Setting up and using SolidWorks Revision Tables faster

I am sometimes surprized by the limited the adoption of the SolidWorks Revision Table.  This is a powerful tool for drawings within SolidWorks.  The Revision Table allows the user to create a drawing template with an easily updateable revision block already included.  The user doesn’t have to use a potentially unstable Excel inserted OLE.  They also do not need a drawn revision block that requires significant labor in order to update and maintain.

The SolidWorks Revision Table is easy to insert in SolidWorks 2008.  With a drawing open, just go to Insert pulldown>Tables>Revision Table.  Within the Revision Table Pane, pick the appropriate revision template.  Choose any desired options for the table. Choose OK.  The Revision Table will automatically appear in upper right corner.  Save the drawing template for future use.  (See Help for instructions to place the Revision Table at other locations on the drawing.  Also, more steps are required in 2007 and prior; but, they are intuitive to follow and provide more on-screen control over the table’s location.)

Custom Revision Tables can be created to suit the companies specific needs.  Right click on the table to use the RMB menu to access functions that provide methods to modify the table.  When modifications are complete, use the RMB menu Save As option to save the new table as a table template for future use.

To add a revision, simply right click on the Revision Table.  Choose Revisions>Add Revision.  A new revision row will appear with the next revision inserted.  Simply double click any field to add or modify its value.  LMB click outside of the table to set the edits.

Of course, there is a simpler way to add revisions to the Revision Table!  I’ve created a macro that provides a form which allows the quick addition of revisions to the Revision Table.  It’s called RevBlockControl.  It is much faster than directly creating and entering all the rows and values.  It has been recently updated, so if you already use this macro, please consider using the latest version.

RevBlockControl Form

Sample image of the macro form

To use the macro, place it in the macros folder under the SolidWorks folder.  If it doesn’t exist, create it.  Within SolidWorks, assign a custom key stroke to the macro and/or create a toolbar icon location for it.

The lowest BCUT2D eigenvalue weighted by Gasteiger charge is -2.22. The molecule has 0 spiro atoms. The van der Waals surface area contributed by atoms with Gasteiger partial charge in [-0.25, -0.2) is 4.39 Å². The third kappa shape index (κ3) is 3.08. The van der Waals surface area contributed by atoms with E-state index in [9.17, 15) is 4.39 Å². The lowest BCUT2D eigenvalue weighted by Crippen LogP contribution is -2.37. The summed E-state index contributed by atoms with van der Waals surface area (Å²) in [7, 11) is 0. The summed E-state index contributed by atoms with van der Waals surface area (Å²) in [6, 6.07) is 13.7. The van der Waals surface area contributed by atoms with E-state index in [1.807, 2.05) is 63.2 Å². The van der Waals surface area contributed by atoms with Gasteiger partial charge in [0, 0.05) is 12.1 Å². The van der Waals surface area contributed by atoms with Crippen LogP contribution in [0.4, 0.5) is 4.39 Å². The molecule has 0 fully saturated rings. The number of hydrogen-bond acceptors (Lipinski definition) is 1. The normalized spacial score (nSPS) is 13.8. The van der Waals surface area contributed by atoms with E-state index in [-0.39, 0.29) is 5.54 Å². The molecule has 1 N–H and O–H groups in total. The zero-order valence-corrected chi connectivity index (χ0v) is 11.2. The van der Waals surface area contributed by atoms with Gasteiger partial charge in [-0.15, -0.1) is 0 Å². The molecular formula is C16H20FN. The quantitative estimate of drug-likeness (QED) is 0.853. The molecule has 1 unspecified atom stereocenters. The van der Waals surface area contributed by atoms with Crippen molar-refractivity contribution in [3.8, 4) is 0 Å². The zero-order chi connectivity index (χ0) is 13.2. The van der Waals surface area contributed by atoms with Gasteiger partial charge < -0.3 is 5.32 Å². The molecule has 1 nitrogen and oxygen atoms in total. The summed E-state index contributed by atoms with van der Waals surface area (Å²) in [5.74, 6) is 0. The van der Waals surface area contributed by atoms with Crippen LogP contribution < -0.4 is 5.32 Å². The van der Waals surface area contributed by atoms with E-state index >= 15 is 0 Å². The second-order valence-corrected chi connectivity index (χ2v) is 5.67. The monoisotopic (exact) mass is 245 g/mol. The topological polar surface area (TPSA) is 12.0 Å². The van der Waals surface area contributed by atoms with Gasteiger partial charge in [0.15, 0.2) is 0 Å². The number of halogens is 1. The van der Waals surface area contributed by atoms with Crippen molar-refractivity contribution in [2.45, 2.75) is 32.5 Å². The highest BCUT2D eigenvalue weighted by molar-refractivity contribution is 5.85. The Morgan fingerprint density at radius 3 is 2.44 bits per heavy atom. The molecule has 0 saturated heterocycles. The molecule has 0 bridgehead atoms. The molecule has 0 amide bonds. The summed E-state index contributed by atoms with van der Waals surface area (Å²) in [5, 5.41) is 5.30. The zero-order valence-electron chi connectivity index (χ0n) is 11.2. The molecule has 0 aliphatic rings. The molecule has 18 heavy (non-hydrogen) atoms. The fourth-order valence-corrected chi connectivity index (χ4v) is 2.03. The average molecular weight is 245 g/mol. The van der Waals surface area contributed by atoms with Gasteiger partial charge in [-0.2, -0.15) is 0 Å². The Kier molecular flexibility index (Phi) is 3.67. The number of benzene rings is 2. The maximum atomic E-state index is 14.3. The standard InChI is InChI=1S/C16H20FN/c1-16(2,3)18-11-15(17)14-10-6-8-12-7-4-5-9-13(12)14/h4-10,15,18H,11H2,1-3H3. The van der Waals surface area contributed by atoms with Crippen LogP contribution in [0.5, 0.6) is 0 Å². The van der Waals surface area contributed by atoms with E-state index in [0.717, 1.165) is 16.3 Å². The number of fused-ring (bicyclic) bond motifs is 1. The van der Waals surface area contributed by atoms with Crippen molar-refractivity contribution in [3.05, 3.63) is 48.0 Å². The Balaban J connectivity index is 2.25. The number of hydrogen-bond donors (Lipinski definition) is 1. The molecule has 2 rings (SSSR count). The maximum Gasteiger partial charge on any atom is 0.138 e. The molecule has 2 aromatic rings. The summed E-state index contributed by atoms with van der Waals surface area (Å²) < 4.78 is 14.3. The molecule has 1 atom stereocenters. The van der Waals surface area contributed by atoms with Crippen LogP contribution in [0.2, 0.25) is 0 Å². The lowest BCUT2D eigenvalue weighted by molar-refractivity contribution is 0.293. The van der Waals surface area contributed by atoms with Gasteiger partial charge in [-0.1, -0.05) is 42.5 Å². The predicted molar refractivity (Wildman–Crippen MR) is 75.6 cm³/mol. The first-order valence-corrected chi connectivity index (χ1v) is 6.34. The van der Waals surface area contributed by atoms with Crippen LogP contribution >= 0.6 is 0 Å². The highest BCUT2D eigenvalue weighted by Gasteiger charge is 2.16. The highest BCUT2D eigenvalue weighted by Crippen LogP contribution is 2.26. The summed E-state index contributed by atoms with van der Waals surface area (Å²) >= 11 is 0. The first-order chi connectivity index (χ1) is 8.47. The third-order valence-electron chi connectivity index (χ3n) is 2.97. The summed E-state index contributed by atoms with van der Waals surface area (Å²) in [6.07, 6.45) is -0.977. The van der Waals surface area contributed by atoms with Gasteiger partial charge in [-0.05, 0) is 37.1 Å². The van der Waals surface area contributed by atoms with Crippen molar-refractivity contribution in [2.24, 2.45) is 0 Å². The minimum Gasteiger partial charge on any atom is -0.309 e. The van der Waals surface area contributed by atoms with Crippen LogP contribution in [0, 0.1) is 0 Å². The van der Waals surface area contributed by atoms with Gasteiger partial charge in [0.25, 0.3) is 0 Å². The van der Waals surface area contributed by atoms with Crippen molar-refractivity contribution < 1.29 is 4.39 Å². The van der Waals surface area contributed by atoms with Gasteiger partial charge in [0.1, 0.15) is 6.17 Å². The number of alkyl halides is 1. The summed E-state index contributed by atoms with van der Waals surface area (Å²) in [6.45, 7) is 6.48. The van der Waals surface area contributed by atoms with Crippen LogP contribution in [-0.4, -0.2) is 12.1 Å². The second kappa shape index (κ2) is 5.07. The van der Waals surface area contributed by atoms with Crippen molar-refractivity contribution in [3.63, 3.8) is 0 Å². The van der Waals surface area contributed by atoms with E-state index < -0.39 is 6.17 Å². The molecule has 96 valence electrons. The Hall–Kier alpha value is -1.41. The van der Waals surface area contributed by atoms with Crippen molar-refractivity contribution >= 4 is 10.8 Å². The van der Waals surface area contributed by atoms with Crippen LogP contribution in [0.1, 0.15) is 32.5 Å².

It can be used for a variety of revision table set-ups, including standard recommended ASME types.  It is limited to 5 columns, though it is customizable without editing the code or a complex .ini file.  If editing the code is desired, everything is spelled out with descriptions for easy of use.  In fact, the code can be quickly edited to allow the macro to drive the drawing’s “Revision” custom property.  Additionally, there is a small .ini included in this current version.  It is simply a list of initials used by the Rev By field.  Edit it with NOTEPAD to add and delete names that will automatically appear within the Rev By field.

Even without the RevBlockControl macro, the easy of use of the SolidWorks Revision Table is well worth the few minutes of effort to set it up on a template.  With the RevBlockControl macro, adding revisions to a Revision Table is so fast that it is almost effortless when compared to other type of revision blocks.

Dual Dimensioning and ASME Y14.5M-1994

This entry is part 2 of 8 in the series Dimensions and Tolerances

Dual dimensioning is the drafting practice of using multiple units of measure in a dimension in the same direction of a feature.  SolidWorks and many other CAD programs support dual dimensioning.  This support is usually a little quirky.  It’s actually not  the fault of the CAD application.  At one point, it was a surprize to me (and often is to others too) that no current drafting standard actually supports dual dimensioning.  In retrospect, this makes perfect sense.